Thursday, November 6, 2014

Cheating on taxes might not be that bad after all.

Do you hate taxes? The classical tax argument was skewed towards government provision of pure public and nonexclusive goods. We’d rather the government supplies those goods because they are so normative in character. There are other normatives, like the sin tax, which focus on behavioral changes. If tax evasions were allowed, would it be to our best interests? Is it ever justified to cheat on taxes? Policy makers might see some benefits in allowing tax evasion. Sometimes, no loophole is left unturned. Whatever the case, tax evasion has implications for societal welfare and for the burden bearers.

Taxes are like double-edged swords. Niedziella. Flickr.
There are several kinds of taxes. Sales taxes, value added taxes, income taxes, corporate taxes… When evasion opportunities exist, the burden of taxes is lesser. Wrong, you might say?

Well, in a discussion paper, tax incidence in the presence of tax evasion, Phillip Doerrenberg and Denvil Duncan carried out some economic experiment with respect to sales taxes using double auction markets. They concluded that access to tax evasion opportunities reduces the effectiveness of taxes which aim was to change some behavior of the market participants. But on the other hand, tax evasion opportunities and the use of those opportunities might not do the society any harm if those taxes were not critical to…national income; only money changing hands from government’s into some citizens’ coffers.

The target of the experiment were sales taxes. It was discovered that evading sales taxes has three effects:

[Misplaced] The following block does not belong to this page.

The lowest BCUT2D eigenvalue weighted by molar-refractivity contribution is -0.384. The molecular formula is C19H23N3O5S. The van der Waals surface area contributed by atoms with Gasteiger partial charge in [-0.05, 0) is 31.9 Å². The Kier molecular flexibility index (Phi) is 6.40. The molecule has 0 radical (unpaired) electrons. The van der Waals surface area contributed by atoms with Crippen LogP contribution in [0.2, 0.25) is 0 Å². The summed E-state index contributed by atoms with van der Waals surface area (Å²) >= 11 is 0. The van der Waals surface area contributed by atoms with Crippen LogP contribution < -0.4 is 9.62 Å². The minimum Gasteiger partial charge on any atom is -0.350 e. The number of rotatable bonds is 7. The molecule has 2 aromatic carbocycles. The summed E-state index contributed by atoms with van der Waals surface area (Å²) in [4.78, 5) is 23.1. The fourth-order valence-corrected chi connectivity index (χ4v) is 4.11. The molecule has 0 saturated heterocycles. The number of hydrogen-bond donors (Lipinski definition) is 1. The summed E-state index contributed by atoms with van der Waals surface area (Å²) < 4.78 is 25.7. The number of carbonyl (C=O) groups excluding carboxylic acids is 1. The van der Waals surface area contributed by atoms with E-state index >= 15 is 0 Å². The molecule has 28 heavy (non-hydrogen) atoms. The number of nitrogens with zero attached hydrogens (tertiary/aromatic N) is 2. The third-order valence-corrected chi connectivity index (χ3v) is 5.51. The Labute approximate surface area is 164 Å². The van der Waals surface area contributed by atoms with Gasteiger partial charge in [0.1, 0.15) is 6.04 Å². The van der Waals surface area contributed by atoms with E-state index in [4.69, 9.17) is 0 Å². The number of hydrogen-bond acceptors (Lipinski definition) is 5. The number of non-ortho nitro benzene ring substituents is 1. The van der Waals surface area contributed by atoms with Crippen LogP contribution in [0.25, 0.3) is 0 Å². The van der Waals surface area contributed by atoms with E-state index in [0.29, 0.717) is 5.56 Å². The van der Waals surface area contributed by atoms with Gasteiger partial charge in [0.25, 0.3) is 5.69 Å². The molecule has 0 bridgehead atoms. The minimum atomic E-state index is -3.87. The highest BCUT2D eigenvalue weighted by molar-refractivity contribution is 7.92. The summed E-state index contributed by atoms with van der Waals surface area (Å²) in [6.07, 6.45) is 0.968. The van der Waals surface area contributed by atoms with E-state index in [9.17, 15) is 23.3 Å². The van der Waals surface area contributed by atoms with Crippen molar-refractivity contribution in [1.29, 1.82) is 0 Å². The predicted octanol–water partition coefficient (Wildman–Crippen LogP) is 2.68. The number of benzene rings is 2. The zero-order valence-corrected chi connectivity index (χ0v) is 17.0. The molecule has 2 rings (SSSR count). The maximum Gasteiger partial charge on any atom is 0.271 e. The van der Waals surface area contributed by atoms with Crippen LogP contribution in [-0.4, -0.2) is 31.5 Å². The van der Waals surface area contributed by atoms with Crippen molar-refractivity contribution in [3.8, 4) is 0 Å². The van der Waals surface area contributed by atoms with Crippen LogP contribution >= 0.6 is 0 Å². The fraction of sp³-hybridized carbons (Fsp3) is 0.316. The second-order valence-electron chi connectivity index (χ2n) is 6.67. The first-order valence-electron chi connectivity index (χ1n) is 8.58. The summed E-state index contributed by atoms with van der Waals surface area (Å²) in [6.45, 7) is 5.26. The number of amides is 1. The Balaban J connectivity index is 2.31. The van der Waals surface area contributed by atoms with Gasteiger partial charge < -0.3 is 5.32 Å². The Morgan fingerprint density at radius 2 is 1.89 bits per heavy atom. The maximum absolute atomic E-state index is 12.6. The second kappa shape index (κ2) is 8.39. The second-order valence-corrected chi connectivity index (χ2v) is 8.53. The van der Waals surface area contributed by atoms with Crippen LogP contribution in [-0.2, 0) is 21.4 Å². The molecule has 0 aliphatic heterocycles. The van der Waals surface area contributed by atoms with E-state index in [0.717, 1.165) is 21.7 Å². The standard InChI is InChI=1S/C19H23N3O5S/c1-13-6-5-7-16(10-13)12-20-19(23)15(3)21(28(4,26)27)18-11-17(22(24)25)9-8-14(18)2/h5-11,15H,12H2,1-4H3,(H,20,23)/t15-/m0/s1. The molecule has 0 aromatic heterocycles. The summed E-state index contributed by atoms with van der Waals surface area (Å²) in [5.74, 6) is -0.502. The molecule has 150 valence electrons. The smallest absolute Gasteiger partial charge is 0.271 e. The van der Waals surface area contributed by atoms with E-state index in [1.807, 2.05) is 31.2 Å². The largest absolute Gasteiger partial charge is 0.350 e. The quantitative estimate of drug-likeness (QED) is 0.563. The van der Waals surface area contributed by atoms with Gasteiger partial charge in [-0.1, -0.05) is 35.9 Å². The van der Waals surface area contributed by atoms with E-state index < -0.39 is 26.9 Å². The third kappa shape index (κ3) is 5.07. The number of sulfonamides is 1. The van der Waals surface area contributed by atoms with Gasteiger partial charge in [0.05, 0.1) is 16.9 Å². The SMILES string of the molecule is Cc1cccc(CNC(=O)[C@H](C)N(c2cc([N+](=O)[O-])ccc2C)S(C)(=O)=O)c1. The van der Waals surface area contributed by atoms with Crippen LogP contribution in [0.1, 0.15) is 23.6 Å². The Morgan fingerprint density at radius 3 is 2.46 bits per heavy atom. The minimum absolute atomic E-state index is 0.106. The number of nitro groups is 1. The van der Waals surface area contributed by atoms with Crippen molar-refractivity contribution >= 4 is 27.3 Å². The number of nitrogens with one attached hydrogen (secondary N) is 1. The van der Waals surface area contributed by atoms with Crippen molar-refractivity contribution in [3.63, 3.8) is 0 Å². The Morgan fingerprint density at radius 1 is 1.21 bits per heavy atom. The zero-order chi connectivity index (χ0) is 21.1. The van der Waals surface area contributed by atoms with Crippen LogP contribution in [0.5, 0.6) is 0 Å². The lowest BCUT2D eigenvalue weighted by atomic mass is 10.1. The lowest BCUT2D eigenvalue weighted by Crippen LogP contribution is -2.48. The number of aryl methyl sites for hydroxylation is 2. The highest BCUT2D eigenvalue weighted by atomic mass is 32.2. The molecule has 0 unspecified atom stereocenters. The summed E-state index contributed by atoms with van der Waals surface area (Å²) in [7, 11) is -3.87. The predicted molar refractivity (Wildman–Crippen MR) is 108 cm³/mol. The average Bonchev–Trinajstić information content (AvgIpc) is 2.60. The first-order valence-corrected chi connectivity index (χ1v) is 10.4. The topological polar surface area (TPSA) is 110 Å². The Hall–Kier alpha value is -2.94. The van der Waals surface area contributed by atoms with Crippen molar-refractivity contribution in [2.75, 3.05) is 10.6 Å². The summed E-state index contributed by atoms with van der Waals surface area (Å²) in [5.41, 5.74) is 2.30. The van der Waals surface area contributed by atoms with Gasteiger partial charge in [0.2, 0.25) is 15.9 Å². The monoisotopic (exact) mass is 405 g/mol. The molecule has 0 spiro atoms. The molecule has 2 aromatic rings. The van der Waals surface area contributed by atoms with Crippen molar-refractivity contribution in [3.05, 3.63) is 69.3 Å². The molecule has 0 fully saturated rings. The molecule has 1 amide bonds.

• It lowers the prices of goods and services in the market.

  • The prices of goods for sellers who were evading taxes were lower than for those sellers who thought that tax evasion was not justified. The burden of taxes the dishonest salesmen shifted to buyers were lower than for the honest salesmen. This suggests that sales taxes may be more or less regressive in character.

  • Sellers who evade taxes sell more goods than those who were honest.

  • Maybe honesty doesn’t pay. Dishonest sellers sold more than their honest counterparts. But we cannot all afford to be dishonest. There are potential efficiency gains which policy makers can derive by turning a blind eye or making a room for tax evasion.

  • Those who did not evade taxes remitted more money than those who did.

  • It depends on the tax in question. Some taxes do not make any dots on the GDP map. Policy makers can turn a blind eye to them. Otherwise, they can implement evasion reducing strategies like taxing goods with higher evasion opportunities more so as to reduce their demand thereby increasing government revenues and reducing resource costs associated with bringing tax evaders to book.

Love them or hate them, taxes are a double-edged sword.
The full article is online: Tax incidence in the presence of tax evasion.

Monday, November 3, 2014

Is economics common property or valuable property?

Taking the right or left? It's a matter of choice.
Basher Eyre, Wikimedia Commons
What is economics? Is it about making so much money and living in luxury; about human welfare and distribution of material well-being; giving citizens the power to afford whatever they like, whether genuine or contrived? Economics could be any of this to you, but the central idea behind economics is scarcity - how you and I, faced with unlimited wants, use our limited resources to satisfy these wants. Choice and private property became the central tenets of modern economics. Economists have decided to deny themselves the knowledge of mental states for observable choice. To an economist, the more choices a society makes through acquiring more resources, the higher will be human welfare. But could it be otherwise? Could scarcity be relegated to the background?